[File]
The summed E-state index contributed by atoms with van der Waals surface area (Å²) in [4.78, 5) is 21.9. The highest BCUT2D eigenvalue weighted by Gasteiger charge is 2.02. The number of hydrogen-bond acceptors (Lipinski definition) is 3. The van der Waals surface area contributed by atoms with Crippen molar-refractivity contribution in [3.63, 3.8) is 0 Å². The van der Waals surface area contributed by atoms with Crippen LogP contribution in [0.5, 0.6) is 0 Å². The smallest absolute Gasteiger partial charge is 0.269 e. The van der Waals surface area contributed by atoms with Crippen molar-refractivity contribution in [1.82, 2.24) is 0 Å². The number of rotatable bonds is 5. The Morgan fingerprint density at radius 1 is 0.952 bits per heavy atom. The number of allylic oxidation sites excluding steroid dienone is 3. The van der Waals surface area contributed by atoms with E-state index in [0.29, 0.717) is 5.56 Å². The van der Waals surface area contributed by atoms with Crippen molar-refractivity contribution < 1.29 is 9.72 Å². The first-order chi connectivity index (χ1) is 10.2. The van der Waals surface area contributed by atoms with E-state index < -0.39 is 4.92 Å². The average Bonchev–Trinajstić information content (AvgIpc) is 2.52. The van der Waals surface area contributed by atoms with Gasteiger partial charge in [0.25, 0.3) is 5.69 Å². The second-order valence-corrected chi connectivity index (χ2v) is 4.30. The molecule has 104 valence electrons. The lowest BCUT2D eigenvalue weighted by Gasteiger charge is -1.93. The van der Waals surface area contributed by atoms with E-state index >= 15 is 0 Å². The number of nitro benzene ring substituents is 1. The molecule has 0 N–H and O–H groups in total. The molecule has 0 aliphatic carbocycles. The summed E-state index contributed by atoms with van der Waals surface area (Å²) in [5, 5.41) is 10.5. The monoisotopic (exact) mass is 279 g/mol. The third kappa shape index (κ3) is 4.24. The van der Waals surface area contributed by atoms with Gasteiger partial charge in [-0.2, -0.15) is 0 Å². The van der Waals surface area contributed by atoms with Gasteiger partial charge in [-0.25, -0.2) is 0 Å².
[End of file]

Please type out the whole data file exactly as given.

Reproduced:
The summed E-state index contributed by atoms with van der Waals surface area (Å²) in [4.78, 5) is 21.9. The highest BCUT2D eigenvalue weighted by Gasteiger charge is 2.02. The number of hydrogen-bond acceptors (Lipinski definition) is 3. The van der Waals surface area contributed by atoms with Crippen molar-refractivity contribution in [3.63, 3.8) is 0 Å². The van der Waals surface area contributed by atoms with Crippen LogP contribution in [0.5, 0.6) is 0 Å². The smallest absolute Gasteiger partial charge is 0.269 e. The van der Waals surface area contributed by atoms with Crippen molar-refractivity contribution in [1.82, 2.24) is 0 Å². The number of rotatable bonds is 5. The Morgan fingerprint density at radius 1 is 0.952 bits per heavy atom. The number of allylic oxidation sites excluding steroid dienone is 3. The van der Waals surface area contributed by atoms with E-state index in [0.29, 0.717) is 5.56 Å². The van der Waals surface area contributed by atoms with Crippen molar-refractivity contribution < 1.29 is 9.72 Å². The first-order chi connectivity index (χ1) is 10.2. The van der Waals surface area contributed by atoms with E-state index < -0.39 is 4.92 Å². The average Bonchev–Trinajstić information content (AvgIpc) is 2.52. The van der Waals surface area contributed by atoms with Gasteiger partial charge in [0.25, 0.3) is 5.69 Å². The second-order valence-corrected chi connectivity index (χ2v) is 4.30. The molecule has 104 valence electrons. The lowest BCUT2D eigenvalue weighted by Gasteiger charge is -1.93. The van der Waals surface area contributed by atoms with E-state index >= 15 is 0 Å². The number of nitro benzene ring substituents is 1. The molecule has 0 N–H and O–H groups in total. The molecule has 0 aliphatic carbocycles. The summed E-state index contributed by atoms with van der Waals surface area (Å²) in [5, 5.41) is 10.5. The monoisotopic (exact) mass is 279 g/mol. The third kappa shape index (κ3) is 4.24. The van der Waals surface area contributed by atoms with Gasteiger partial charge in [-0.2, -0.15) is 0 Å². The van der Waals surface area contributed by atoms with Gasteiger partial charge in [-0.25, -0.2) is 0 Å².